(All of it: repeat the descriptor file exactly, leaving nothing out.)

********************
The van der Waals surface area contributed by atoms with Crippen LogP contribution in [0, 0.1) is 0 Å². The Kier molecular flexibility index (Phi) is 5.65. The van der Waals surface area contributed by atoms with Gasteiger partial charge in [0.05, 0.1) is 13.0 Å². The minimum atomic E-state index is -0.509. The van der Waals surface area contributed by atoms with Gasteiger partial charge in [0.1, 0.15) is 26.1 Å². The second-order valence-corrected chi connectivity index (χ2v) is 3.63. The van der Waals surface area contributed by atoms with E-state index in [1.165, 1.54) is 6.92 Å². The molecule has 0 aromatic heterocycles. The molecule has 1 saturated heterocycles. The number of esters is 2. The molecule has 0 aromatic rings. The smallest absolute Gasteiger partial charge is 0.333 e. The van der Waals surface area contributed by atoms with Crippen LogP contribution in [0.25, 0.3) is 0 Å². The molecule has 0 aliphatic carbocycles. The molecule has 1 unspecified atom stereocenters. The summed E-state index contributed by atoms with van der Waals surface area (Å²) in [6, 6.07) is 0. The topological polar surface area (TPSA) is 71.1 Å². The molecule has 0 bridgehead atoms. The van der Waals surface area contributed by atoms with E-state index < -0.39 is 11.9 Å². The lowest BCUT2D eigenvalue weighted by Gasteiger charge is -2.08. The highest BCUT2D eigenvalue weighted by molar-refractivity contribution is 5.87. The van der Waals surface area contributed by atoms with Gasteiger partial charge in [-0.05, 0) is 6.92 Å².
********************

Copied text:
The van der Waals surface area contributed by atoms with Crippen LogP contribution in [0, 0.1) is 0 Å². The Kier molecular flexibility index (Phi) is 5.65. The van der Waals surface area contributed by atoms with Gasteiger partial charge in [0.05, 0.1) is 13.0 Å². The minimum atomic E-state index is -0.509. The van der Waals surface area contributed by atoms with Gasteiger partial charge in [0.1, 0.15) is 26.1 Å². The second-order valence-corrected chi connectivity index (χ2v) is 3.63. The van der Waals surface area contributed by atoms with E-state index in [1.165, 1.54) is 6.92 Å². The molecule has 0 aromatic heterocycles. The molecule has 1 saturated heterocycles. The number of esters is 2. The molecule has 0 aromatic rings. The smallest absolute Gasteiger partial charge is 0.333 e. The van der Waals surface area contributed by atoms with Crippen LogP contribution in [0.25, 0.3) is 0 Å². The molecule has 0 aliphatic carbocycles. The molecule has 1 unspecified atom stereocenters. The summed E-state index contributed by atoms with van der Waals surface area (Å²) in [6, 6.07) is 0. The topological polar surface area (TPSA) is 71.1 Å². The molecule has 0 bridgehead atoms. The van der Waals surface area contributed by atoms with E-state index < -0.39 is 11.9 Å². The lowest BCUT2D eigenvalue weighted by Gasteiger charge is -2.08. The highest BCUT2D eigenvalue weighted by molar-refractivity contribution is 5.87. The van der Waals surface area contributed by atoms with Gasteiger partial charge in [-0.05, 0) is 6.92 Å².